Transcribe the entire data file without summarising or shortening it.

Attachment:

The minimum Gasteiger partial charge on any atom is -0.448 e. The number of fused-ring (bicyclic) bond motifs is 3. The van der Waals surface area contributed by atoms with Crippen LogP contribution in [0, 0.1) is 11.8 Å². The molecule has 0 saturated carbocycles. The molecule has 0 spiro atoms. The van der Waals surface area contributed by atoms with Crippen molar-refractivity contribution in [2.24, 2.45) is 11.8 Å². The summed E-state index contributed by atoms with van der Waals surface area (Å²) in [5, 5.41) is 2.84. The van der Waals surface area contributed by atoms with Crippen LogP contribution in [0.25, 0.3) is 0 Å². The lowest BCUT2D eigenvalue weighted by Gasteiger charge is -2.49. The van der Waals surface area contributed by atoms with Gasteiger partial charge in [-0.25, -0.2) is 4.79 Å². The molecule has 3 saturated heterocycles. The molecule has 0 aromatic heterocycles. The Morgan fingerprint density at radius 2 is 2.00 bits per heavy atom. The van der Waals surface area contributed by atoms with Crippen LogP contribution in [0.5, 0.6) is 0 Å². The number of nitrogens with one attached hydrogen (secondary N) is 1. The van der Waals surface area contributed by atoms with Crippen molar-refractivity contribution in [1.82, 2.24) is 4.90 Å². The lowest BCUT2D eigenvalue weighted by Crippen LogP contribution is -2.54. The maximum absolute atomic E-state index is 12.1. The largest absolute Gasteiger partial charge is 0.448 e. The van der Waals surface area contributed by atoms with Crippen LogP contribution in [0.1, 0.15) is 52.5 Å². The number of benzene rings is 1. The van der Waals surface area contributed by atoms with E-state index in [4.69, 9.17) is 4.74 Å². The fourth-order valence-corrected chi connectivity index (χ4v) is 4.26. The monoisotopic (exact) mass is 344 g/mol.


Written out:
The minimum Gasteiger partial charge on any atom is -0.448 e. The number of fused-ring (bicyclic) bond motifs is 3. The van der Waals surface area contributed by atoms with Crippen LogP contribution in [0, 0.1) is 11.8 Å². The molecule has 0 saturated carbocycles. The molecule has 0 spiro atoms. The van der Waals surface area contributed by atoms with Crippen molar-refractivity contribution in [2.24, 2.45) is 11.8 Å². The summed E-state index contributed by atoms with van der Waals surface area (Å²) in [5, 5.41) is 2.84. The van der Waals surface area contributed by atoms with Crippen LogP contribution in [0.25, 0.3) is 0 Å². The lowest BCUT2D eigenvalue weighted by Gasteiger charge is -2.49. The van der Waals surface area contributed by atoms with Gasteiger partial charge in [-0.25, -0.2) is 4.79 Å². The molecule has 3 saturated heterocycles. The molecule has 0 aromatic heterocycles. The Morgan fingerprint density at radius 2 is 2.00 bits per heavy atom. The van der Waals surface area contributed by atoms with Crippen LogP contribution in [0.5, 0.6) is 0 Å². The number of nitrogens with one attached hydrogen (secondary N) is 1. The van der Waals surface area contributed by atoms with Crippen molar-refractivity contribution in [1.82, 2.24) is 4.90 Å². The lowest BCUT2D eigenvalue weighted by Crippen LogP contribution is -2.54. The maximum absolute atomic E-state index is 12.1. The largest absolute Gasteiger partial charge is 0.448 e. The van der Waals surface area contributed by atoms with Crippen LogP contribution in [0.1, 0.15) is 52.5 Å². The number of benzene rings is 1. The van der Waals surface area contributed by atoms with E-state index in [4.69, 9.17) is 4.74 Å². The fourth-order valence-corrected chi connectivity index (χ4v) is 4.26. The monoisotopic (exact) mass is 344 g/mol.